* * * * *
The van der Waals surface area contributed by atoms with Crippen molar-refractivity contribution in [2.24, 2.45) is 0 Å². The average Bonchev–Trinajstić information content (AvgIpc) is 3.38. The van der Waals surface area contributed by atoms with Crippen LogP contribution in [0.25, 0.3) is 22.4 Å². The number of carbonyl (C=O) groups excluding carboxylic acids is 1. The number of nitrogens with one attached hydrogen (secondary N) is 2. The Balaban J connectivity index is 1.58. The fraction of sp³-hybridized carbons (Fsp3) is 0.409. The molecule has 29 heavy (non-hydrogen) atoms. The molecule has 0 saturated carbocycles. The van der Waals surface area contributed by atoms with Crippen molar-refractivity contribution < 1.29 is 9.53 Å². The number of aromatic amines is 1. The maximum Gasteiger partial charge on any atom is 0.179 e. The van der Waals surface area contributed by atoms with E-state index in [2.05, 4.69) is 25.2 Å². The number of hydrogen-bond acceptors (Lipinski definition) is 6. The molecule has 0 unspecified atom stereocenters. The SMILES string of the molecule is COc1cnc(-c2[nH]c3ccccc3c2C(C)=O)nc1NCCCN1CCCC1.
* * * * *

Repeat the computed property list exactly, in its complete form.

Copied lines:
The van der Waals surface area contributed by atoms with Crippen molar-refractivity contribution in [2.24, 2.45) is 0 Å². The average Bonchev–Trinajstić information content (AvgIpc) is 3.38. The van der Waals surface area contributed by atoms with Crippen LogP contribution in [0.25, 0.3) is 22.4 Å². The number of carbonyl (C=O) groups excluding carboxylic acids is 1. The number of nitrogens with one attached hydrogen (secondary N) is 2. The Balaban J connectivity index is 1.58. The fraction of sp³-hybridized carbons (Fsp3) is 0.409. The molecule has 29 heavy (non-hydrogen) atoms. The molecule has 0 saturated carbocycles. The van der Waals surface area contributed by atoms with Crippen molar-refractivity contribution < 1.29 is 9.53 Å². The number of aromatic amines is 1. The maximum Gasteiger partial charge on any atom is 0.179 e. The van der Waals surface area contributed by atoms with E-state index in [2.05, 4.69) is 25.2 Å². The number of hydrogen-bond acceptors (Lipinski definition) is 6. The molecule has 0 unspecified atom stereocenters. The SMILES string of the molecule is COc1cnc(-c2[nH]c3ccccc3c2C(C)=O)nc1NCCCN1CCCC1.